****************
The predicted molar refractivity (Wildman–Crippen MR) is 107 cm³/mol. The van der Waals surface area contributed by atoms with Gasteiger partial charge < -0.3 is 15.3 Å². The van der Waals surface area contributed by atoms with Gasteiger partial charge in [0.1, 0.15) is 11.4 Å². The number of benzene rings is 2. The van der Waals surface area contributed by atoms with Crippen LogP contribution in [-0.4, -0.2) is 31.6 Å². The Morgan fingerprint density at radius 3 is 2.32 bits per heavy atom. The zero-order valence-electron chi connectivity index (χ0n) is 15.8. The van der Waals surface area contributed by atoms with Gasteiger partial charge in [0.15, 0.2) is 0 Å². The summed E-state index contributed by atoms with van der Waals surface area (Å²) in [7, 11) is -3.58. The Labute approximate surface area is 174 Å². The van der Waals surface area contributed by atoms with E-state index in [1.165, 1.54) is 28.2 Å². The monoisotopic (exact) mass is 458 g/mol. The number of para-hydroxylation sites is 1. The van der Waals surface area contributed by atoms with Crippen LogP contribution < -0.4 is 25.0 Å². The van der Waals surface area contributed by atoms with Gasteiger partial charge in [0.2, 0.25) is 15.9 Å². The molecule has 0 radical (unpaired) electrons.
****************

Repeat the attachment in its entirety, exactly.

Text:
The predicted molar refractivity (Wildman–Crippen MR) is 107 cm³/mol. The van der Waals surface area contributed by atoms with Gasteiger partial charge < -0.3 is 15.3 Å². The van der Waals surface area contributed by atoms with Gasteiger partial charge in [0.1, 0.15) is 11.4 Å². The number of benzene rings is 2. The van der Waals surface area contributed by atoms with Crippen LogP contribution in [-0.4, -0.2) is 31.6 Å². The Morgan fingerprint density at radius 3 is 2.32 bits per heavy atom. The zero-order valence-electron chi connectivity index (χ0n) is 15.8. The van der Waals surface area contributed by atoms with Gasteiger partial charge in [0.15, 0.2) is 0 Å². The summed E-state index contributed by atoms with van der Waals surface area (Å²) in [7, 11) is -3.58. The Labute approximate surface area is 174 Å². The van der Waals surface area contributed by atoms with E-state index in [1.165, 1.54) is 28.2 Å². The monoisotopic (exact) mass is 458 g/mol. The number of para-hydroxylation sites is 1. The van der Waals surface area contributed by atoms with Crippen LogP contribution < -0.4 is 25.0 Å². The van der Waals surface area contributed by atoms with Gasteiger partial charge in [0.2, 0.25) is 15.9 Å². The molecule has 0 radical (unpaired) electrons.